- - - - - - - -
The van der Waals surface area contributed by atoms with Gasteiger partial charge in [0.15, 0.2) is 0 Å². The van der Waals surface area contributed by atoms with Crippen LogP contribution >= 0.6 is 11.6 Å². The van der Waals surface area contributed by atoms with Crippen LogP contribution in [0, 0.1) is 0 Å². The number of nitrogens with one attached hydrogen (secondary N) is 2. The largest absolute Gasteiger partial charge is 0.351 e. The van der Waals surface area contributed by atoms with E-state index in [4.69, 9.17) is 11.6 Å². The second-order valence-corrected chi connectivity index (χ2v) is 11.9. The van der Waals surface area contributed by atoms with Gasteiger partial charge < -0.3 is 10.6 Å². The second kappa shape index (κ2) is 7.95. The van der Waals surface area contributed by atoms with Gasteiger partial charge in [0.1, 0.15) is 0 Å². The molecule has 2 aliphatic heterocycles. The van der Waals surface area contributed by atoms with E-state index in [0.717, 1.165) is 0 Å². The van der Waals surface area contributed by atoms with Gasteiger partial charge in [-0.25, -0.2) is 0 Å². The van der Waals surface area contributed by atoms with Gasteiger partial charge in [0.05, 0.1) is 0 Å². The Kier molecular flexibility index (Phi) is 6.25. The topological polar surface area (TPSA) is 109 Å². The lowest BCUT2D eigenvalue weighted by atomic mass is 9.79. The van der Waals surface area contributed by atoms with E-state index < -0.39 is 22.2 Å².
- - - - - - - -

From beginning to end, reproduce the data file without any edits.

The van der Waals surface area contributed by atoms with Gasteiger partial charge in [0.15, 0.2) is 0 Å². The van der Waals surface area contributed by atoms with Crippen LogP contribution >= 0.6 is 11.6 Å². The van der Waals surface area contributed by atoms with Crippen LogP contribution in [0, 0.1) is 0 Å². The number of nitrogens with one attached hydrogen (secondary N) is 2. The largest absolute Gasteiger partial charge is 0.351 e. The van der Waals surface area contributed by atoms with E-state index in [4.69, 9.17) is 11.6 Å². The second-order valence-corrected chi connectivity index (χ2v) is 11.9. The van der Waals surface area contributed by atoms with Gasteiger partial charge < -0.3 is 10.6 Å². The second kappa shape index (κ2) is 7.95. The van der Waals surface area contributed by atoms with Gasteiger partial charge in [0.1, 0.15) is 0 Å². The molecule has 2 aliphatic heterocycles. The van der Waals surface area contributed by atoms with E-state index in [0.717, 1.165) is 0 Å². The van der Waals surface area contributed by atoms with Gasteiger partial charge in [-0.25, -0.2) is 0 Å². The van der Waals surface area contributed by atoms with Gasteiger partial charge in [0.05, 0.1) is 0 Å². The Kier molecular flexibility index (Phi) is 6.25. The topological polar surface area (TPSA) is 109 Å². The lowest BCUT2D eigenvalue weighted by atomic mass is 9.79. The van der Waals surface area contributed by atoms with E-state index < -0.39 is 22.2 Å².